Kerala opposition leader Ramesh Chennithala wrote to Sitaram Yechury, CPI(M) general secretary, on the Chief Minister Pinarayi Vijayan-led government’s ‘wayward functioning’ in the state.
“This primarily concerns corruption, nepotism and criminalisation of the State administration and gross deviation from the CPI(M)’s proclaimed ideology and code of conduct for party leaders holding public office,” Chennithala wrote.
Highlighting the recent gold smuggling scandal in Kerala, Chennithala alleged that it has deep links with the Kerala Chief Minister’s office.
“The Chief Minister has washed his hands off by feigning ignorance about the developments related to his office… It is indeed preposterous to suggest that the Chief Minister was unaware about what was happening in his office and the departments under his charge, given his functioning style and the functioning codes of your party,” he wrote.
Chennithala then presented a list of decisions which were “apparently hurriedly pushed through at a time when the State was grappling with the COVID-19 pandemic.” With this, he asked for the CPI(M)’s leaders to explain the state of affairs and even take action against the ‘erring Chief Minister’.
The letter drew attention to six issues, starting with the Sprinklr controversy which Chennithala alleged was pushed through without Cabinet approval.
“It was unilaterally taken by the then IT secretary, Sivasanker, who is now under investigation for his culpability in the gold smuggling case. The project was neither whetted by the Law Department, which was mandatory for any international agreement or contract, nor by the Finance Department for the financial implications it would have imposed. But the biggest blow was the failure of the government to safeguard data privacy in its eagerness to close the deal with the American company which had a dubious record,” he wrote.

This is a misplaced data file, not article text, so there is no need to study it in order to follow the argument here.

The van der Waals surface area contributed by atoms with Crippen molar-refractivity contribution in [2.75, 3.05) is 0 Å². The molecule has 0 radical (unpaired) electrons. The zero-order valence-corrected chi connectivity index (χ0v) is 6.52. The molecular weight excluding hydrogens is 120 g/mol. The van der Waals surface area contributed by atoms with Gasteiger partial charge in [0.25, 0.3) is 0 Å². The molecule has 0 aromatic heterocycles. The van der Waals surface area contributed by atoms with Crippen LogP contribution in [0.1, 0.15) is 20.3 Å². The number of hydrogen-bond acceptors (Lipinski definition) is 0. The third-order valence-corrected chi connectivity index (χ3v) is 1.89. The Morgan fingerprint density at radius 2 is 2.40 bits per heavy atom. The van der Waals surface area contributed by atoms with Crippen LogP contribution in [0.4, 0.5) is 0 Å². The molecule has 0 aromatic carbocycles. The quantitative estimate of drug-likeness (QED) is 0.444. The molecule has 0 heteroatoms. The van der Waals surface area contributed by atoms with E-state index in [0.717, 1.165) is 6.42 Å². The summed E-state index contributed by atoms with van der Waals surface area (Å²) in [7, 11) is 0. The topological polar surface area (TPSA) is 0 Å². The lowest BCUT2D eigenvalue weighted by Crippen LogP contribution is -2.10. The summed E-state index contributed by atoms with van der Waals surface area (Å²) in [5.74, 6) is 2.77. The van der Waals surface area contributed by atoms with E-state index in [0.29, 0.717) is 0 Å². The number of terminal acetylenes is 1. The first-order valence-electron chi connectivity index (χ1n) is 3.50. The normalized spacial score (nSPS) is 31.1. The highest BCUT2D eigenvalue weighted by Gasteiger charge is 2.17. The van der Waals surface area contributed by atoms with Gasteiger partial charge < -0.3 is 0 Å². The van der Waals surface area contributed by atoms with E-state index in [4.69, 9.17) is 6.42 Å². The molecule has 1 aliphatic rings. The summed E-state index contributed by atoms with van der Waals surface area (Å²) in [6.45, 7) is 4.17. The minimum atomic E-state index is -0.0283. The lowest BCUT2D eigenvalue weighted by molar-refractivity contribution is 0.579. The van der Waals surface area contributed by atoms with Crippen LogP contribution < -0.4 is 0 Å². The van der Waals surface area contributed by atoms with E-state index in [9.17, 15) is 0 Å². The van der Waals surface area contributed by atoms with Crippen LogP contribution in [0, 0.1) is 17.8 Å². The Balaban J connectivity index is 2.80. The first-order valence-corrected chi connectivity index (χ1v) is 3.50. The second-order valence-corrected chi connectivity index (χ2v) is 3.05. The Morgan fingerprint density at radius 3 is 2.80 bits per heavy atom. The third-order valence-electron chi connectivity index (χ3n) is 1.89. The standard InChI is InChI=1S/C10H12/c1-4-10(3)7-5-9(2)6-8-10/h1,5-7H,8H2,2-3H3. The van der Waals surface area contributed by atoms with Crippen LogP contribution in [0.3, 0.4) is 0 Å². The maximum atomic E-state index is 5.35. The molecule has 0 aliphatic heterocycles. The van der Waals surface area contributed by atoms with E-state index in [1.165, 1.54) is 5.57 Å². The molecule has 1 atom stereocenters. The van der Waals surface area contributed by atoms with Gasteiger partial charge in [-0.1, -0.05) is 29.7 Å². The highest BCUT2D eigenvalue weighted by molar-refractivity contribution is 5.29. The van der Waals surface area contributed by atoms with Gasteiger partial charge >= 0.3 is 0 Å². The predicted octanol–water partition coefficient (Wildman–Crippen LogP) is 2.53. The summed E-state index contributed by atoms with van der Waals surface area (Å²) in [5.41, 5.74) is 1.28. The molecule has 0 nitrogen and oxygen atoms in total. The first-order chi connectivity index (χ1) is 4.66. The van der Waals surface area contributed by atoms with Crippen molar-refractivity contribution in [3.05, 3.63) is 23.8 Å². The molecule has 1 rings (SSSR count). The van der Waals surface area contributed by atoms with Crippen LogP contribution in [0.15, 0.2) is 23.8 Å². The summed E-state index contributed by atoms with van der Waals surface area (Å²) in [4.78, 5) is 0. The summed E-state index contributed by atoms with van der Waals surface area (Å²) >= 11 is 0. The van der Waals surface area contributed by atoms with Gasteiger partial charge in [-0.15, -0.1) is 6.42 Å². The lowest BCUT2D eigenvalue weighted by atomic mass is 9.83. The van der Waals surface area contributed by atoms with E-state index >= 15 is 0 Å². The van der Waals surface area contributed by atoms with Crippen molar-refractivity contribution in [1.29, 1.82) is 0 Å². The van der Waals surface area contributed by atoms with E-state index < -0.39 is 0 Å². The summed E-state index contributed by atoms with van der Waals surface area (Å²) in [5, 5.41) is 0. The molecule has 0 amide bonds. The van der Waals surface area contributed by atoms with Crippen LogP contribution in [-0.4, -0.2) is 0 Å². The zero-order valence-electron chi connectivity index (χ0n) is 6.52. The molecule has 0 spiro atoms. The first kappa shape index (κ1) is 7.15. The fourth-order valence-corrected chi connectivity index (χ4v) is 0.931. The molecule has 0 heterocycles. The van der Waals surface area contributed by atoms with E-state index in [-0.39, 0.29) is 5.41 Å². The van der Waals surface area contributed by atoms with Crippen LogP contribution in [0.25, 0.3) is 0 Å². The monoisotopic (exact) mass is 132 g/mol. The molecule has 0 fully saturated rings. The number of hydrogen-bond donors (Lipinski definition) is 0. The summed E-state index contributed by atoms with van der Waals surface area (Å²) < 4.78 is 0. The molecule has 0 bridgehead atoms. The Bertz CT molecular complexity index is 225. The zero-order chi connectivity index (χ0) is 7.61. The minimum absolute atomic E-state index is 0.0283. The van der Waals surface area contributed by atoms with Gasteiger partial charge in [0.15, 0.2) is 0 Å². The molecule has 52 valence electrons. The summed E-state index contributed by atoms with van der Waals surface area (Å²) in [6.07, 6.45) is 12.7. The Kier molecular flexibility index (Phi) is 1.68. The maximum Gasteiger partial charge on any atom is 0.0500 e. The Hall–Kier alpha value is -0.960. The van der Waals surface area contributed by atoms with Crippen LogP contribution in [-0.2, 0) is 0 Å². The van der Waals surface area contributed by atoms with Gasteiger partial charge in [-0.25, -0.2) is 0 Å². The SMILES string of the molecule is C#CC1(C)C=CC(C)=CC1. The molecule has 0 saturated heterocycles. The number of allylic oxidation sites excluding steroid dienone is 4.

The Opposition leader then addressed the ‘e-mobility project’, where 3000 electric buses worth Rs.4500 crores were purchased.
“The major highlight in this project is the backdoor entry of PriceWaterhouseCoopers (PWC) as consultants without observing well-laid government procedures… The worst part was that the Cabinet was bypassed again. Even the Transport Minister was kept in the dark about the proposal,” he said.
He also addressed KPMG being roped in as consultant’s for the Rebuild Kerala Initiative or RKI to rebuild the flood devastated state in 2018 and 2019, which received funding from the World Bank.
“KPMG initially offered services free of cost, but retracted from this, only to appear as bidders later on for the Consultancy, something they went on to win. The RKI is a recipient of World Bank assistance. I feel the conflict of interest in this deal is obvious,” he added.
The letter also went on to accuse Pinarayi of introducing ‘Consultancy Raj’ in Kerala.
“International funding agencies such as the World Bank are calling the shots, with the government carrying out their diktats... One of main aims of the "Consultancy Raj" is to carry out backdoor recruitment, a new extension of nepotism that would dash the hopes and aspirations of lakhs of educated unemployed youths seeking government jobs,” he added.
Chennithala ended the letter demanding a response from CPI(M) top leadership and action against Pinarayi for the CM’s alleged unilateral decisions.